1. Cell Biology
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The copy-number and varied strength of MELT motifs in Spc105 balance the strength and responsiveness of the Spindle Assembly Checkpoint

  1. Babhrubahan Roy
  2. Simon J Y Han
  3. Adrienne Nicole Fontan
  4. Ajit P Joglekar  Is a corresponding author
  1. University of Michigan Medical School, United States
Research Article
  • Cited 2
  • Views 1,313
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Cite this article as: eLife 2020;9:e55096 doi: 10.7554/eLife.55096

Abstract

The Spindle Assembly Checkpoint (SAC) maintains genome stability while ensuring timely anaphase onset. To maintain genome stability, it must be strong to delay cell division even if one chromosome is unattached, but for timely anaphase onset, it must promptly respond to silencing mechanisms. How the SAC meets these potentially antagonistic requirements is unclear. Here we show that the balance between SAC strength and responsiveness is determined by the number of 'MELT' motifs in the kinetochore protein Spc105/KNL1 and their Bub3-Bub1 binding affinities. Many strong MELT motifs per Spc105/KNL1 minimize chromosome missegregation, but too many delay SAC silencing and anaphase onset. We demonstrate this by constructing a Spc105 variant that trades SAC responsiveness for much more accurate chromosome segregation. We propose that the necessity of balancing SAC strength and responsiveness drives the dual evolutionary trend of the amplification of MELT motif number, but degeneration of their functionally optimal amino acid sequence.

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We have included the source data for all the graphs that are included in the main as well as figure supplements.

Article and author information

Author details

  1. Babhrubahan Roy

    Cell and Developmental Biology, University of Michigan Medical School, Ann Arbor, United States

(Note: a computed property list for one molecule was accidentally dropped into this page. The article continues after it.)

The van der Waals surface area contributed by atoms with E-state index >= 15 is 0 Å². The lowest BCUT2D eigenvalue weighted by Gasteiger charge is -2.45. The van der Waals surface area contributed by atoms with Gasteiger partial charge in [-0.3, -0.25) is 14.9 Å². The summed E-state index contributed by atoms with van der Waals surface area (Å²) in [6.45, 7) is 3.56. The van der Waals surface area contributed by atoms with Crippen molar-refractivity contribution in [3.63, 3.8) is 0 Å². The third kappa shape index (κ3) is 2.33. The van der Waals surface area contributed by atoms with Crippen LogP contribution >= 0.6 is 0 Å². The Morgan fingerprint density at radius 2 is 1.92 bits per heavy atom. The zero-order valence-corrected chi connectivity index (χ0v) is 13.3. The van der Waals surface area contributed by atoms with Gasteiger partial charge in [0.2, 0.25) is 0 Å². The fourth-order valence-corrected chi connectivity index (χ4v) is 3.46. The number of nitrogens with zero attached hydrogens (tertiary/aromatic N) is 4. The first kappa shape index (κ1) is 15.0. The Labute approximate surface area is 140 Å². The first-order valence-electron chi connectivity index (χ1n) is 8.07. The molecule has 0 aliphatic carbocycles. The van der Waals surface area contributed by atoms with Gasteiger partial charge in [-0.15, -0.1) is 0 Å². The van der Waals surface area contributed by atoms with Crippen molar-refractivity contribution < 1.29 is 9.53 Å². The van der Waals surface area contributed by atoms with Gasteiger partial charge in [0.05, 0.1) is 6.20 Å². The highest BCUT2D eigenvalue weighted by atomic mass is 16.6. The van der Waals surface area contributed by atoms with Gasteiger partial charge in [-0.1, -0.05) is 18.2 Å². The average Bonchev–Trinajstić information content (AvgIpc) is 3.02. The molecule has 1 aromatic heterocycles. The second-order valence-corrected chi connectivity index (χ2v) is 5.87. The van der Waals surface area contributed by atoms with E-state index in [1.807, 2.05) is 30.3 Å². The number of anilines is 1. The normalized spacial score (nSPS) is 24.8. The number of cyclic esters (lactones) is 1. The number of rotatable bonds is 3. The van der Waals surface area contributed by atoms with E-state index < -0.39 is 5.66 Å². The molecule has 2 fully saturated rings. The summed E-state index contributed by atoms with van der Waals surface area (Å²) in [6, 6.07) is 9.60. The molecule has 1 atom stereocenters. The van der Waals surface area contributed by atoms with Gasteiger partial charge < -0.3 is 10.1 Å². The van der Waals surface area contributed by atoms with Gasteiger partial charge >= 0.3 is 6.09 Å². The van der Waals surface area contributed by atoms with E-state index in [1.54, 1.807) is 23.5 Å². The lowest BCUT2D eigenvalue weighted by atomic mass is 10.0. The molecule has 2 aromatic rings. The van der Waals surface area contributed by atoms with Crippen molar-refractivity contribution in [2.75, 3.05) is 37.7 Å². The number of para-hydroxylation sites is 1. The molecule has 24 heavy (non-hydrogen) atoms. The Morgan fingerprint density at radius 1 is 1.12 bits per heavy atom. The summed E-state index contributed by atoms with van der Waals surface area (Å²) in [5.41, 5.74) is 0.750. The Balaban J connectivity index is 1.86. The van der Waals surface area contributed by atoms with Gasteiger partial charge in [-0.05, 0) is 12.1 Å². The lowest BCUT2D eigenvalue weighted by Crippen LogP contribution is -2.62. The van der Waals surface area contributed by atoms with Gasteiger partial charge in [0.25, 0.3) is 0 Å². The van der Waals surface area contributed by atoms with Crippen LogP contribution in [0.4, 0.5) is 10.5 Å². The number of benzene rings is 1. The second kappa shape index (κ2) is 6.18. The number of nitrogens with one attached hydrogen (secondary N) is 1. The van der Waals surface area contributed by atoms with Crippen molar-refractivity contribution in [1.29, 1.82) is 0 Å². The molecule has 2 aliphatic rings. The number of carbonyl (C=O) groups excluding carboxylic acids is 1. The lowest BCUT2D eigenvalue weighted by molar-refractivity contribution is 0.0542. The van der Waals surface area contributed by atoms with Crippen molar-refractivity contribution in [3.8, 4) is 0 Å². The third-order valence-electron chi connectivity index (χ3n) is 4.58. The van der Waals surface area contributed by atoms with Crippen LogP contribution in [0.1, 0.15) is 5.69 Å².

Competing interests
    The authors declare that no competing interests exist.
  2. Simon J Y Han

    Cell and Developmental Biology, University of Michigan Medical School, Ann Arbor, United States
    Competing interests
    The authors declare that no competing interests exist.
    ORCID icon "This ORCID iD identifies the author of this article:" 0000-0001-8039-510X
  3. Adrienne Nicole Fontan

    Cell and Developmental Biology, University of Michigan Medical School, Ann Arbor, United States
    Competing interests
    The authors declare that no competing interests exist.
  4. Ajit P Joglekar

    Cell and Developmental Biology, University of Michigan Medical School, Ann Arbor, United States
    For correspondence
    ajitj@umich.edu
    Competing interests
    The authors declare that no competing interests exist.
    ORCID icon "This ORCID iD identifies the author of this article:" 0000-0002-0607-5332

Funding

National Institutes of Health (5R35-GM126983)

  • Ajit P Joglekar

The funders had no role in study design, data collection and interpretation, or the decision to submit the work for publication.

Reviewing Editor

  1. Jon Pines, Institute of Cancer Research Research, United Kingdom

Publication history

  1. Received: January 12, 2020
  2. Accepted: May 29, 2020
  3. Accepted Manuscript published: June 1, 2020 (version 1)
  4. Version of Record published: June 12, 2020 (version 2)

Copyright

© 2020, Roy et al.

This article is distributed under the terms of the Creative Commons Attribution License permitting unrestricted use and redistribution provided that the original author and source are credited.

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